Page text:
ISSN 2330-717X

Lebanon: Aoun Stresses Sunnis’ Role In Preserving Unity

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By Najia Houssari

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Lebanese President Michel Aoun made a surprise visit to Dar Al-Fatwa on Saturday, where he met with Lebanon’s Grand Mufti Sheikh Abdel Latif Derian, the highest authority in Sunni Islam in the country, amid fears of a Sunni boycott of Lebanon’s political process.

Aoun stressed the role “that the Sunni community plays in preserving Lebanon’s unity and political diversity, and the importance of participating alongside all other components in national and political life, as well as all elections that define the future of Lebanon and its people.

“Arrangements are underway so that the parliamentary elections are held as scheduled, and there is no reason to postpone them,” he added, stressing that “the Sunni community is an essential component, and we do not support its boycott of the elections.”

Aoun’s visit to Dar Al-Fatwa was described by political observers as “an attempt to remedy what can no longer be remedied; too little, too late.”

A source close to the former prime minister of Lebanon, Fouad Siniora, told Arab News: “The damage was done to the Sunni community when Aoun obstructed all attempts made by PM-designate Saad Hariri to form his government. Aoun went further by insulting Hariri, calling him a liar.

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“Lebanon’s relationship with the Gulf states was also damaged as a result of the positions of Aoun and Hezbollah regarding the abuse committed against Saudi Arabia. It’s pointless to resort to Dar Al-Fatwa now.”

Prime Minister Najib Mikati announced on Friday that “there will be no Sunni boycott of the parliamentary elections in May. Our main concern is for the state and its institutions to remain active and effective, and for elections to be held on time.”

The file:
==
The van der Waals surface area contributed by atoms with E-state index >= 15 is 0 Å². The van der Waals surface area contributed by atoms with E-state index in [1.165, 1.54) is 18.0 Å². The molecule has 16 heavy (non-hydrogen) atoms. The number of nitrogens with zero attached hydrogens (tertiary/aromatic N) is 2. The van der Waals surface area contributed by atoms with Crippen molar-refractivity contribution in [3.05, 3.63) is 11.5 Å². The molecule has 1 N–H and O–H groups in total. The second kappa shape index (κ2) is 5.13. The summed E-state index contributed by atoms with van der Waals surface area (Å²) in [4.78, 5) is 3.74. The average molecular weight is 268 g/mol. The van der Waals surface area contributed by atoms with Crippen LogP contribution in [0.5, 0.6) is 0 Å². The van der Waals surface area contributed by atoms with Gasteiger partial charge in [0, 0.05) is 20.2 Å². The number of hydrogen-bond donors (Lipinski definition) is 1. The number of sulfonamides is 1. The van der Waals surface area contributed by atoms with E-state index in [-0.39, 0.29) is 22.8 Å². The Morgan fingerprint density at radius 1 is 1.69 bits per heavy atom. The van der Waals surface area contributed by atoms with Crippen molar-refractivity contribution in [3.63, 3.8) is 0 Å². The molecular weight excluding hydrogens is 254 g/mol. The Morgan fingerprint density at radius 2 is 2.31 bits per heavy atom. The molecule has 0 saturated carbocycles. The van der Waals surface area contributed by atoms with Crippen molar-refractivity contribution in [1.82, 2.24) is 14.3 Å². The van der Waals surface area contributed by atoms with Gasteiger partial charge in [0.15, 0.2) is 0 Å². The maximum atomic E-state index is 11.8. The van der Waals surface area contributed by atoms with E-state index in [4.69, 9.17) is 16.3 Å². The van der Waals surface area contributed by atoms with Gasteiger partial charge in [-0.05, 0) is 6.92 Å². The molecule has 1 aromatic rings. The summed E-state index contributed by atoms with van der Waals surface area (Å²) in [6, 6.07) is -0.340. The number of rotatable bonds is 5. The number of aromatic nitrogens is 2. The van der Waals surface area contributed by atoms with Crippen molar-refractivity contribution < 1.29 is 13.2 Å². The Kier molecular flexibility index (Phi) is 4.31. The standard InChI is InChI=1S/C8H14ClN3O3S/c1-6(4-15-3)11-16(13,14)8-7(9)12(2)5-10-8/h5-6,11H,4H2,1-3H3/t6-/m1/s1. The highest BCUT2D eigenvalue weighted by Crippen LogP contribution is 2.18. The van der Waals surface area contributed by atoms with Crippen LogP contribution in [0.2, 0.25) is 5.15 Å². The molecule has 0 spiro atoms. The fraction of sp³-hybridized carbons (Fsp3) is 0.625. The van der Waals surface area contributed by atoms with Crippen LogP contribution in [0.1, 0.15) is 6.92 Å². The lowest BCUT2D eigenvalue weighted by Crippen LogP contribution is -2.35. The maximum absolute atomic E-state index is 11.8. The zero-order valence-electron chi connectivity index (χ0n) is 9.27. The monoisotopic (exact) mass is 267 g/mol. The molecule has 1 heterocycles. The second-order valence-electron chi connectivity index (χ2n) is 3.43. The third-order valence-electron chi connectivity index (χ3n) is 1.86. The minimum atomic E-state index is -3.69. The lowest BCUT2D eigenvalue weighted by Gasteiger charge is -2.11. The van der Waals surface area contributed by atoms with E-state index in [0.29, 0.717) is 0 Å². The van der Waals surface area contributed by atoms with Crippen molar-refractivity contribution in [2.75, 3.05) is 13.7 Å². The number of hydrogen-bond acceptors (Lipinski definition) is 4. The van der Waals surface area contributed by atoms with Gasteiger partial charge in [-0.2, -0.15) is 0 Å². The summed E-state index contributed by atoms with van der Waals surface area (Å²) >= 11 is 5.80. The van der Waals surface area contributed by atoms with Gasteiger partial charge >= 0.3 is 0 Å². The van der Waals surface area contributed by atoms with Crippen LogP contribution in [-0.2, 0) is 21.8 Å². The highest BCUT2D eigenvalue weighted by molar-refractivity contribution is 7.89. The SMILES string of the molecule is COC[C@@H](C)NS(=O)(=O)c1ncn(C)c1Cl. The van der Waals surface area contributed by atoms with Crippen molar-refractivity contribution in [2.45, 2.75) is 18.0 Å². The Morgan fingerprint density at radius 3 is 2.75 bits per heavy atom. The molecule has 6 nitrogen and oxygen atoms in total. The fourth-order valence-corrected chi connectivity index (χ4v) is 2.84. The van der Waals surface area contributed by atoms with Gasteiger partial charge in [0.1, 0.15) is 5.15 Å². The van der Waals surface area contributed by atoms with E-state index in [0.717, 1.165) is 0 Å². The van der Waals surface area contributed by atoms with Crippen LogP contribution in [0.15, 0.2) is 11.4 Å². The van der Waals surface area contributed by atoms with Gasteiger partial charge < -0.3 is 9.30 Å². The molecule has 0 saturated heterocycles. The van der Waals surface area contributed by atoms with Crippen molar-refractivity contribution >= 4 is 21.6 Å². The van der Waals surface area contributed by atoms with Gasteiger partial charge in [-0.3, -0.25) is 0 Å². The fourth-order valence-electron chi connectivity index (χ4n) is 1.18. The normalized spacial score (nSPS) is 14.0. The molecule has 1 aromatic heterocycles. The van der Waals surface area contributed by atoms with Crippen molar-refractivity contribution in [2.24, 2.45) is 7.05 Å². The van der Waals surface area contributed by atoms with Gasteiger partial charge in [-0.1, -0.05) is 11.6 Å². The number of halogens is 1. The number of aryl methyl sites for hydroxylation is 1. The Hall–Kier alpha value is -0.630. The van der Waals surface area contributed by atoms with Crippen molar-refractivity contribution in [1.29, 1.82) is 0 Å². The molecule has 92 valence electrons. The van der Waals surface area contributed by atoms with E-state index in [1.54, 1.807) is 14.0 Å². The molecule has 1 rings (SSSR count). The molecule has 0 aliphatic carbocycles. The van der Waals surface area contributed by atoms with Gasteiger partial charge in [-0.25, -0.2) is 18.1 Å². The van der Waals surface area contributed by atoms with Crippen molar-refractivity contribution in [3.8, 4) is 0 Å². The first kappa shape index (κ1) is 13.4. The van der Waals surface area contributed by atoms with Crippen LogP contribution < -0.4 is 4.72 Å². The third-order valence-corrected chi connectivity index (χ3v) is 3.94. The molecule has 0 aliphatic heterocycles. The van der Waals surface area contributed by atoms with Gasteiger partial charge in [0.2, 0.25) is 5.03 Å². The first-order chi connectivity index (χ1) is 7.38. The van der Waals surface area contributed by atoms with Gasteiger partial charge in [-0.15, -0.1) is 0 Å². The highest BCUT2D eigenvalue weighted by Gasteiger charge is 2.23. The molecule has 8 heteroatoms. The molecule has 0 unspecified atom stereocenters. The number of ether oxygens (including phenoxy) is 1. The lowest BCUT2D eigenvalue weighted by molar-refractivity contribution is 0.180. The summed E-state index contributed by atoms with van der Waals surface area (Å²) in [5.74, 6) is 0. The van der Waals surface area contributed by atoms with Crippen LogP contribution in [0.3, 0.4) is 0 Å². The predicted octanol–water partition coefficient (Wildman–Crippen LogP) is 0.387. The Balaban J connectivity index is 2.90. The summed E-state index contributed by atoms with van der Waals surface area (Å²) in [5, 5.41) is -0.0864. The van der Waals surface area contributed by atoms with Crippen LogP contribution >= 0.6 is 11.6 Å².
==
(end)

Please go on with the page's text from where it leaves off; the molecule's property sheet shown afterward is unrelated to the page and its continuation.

It comes days after Hariri, who leads the Future Movement that represents the majority of the Sunni community in Parliament, announced “the suspension of political work and the suspension of any direct role or responsibility in the ruling authority, Parliament and politics in its traditional sense.”

Mikati said: “It is true that Hariri announced his reluctance to run in the elections, but we will definitely not call for a Sunni boycott, and whoever wants to run should run. The sect holds great potential to participate in the elections.”

Hariri’s Future Movement has a major influence in 10 of the 15 electoral districts in Lebanon. He had attributed the suspension of political action to his conviction that “there is no room for any positive opportunity for Lebanon in light of Iranian influence, international uncertainty and national division.”

A source in Dar Al-Fatwa said: “Derian, along with prominent Sunni figures, decided to move toward unifying the ranks to absorb the turmoil before it was too late and to confront the Iranian control that Hezbollah relies upon on the national scene.”

The source close to Siniora noted: “The Sunni sect’s boycott of political action leads nowhere because Hezbollah can then take the decisions it wants without anyone objecting to it. It can also nominate whoever it wants for Sunni seats in the elections and ensure their victory to serve its interests.”

On Friday evening, three days after Hariri’s speech, his older brother Bahaa Hariri announced that he would “continue his father’s journey, the late Prime Minister Rafik Hariri.”

Bahaa, 55, who had kept away from politics after the assassination of his father in 2005, making room for his brother Saad, said: “First of all, it must be emphasized that neither our religion, nor our morals, nor our upbringing … allow us, the sons of martyr Prime Minister Rafik Hariri, to abandon our responsibility, and we put (forward) all our capabilities for the sake of Lebanon’s renaissance.”

He added: “The family of the martyr Rafik Hariri … will not disintegrate. In partnership and solidarity, we will fight the battle to restore the homeland and restore the sovereignty of the homeland from its occupiers.”

Bahaa stressed that any misinformation alluding to a power vacuum among Lebanon’s Sunni community serves only the enemies of the country, adding: “Who dares warn of a vacuum within the largest sect in Lebanon to which I have the honor to belong?”

Arab News

Arab News is Saudi Arabia's first English-language newspaper. It was founded in 1975 by Hisham and Mohammed Ali Hafiz. Today, it is one of 29 publications produced by Saudi Research & Publishing Company (SRPC), a subsidiary of Saudi Research & Marketing Group (SRMG).

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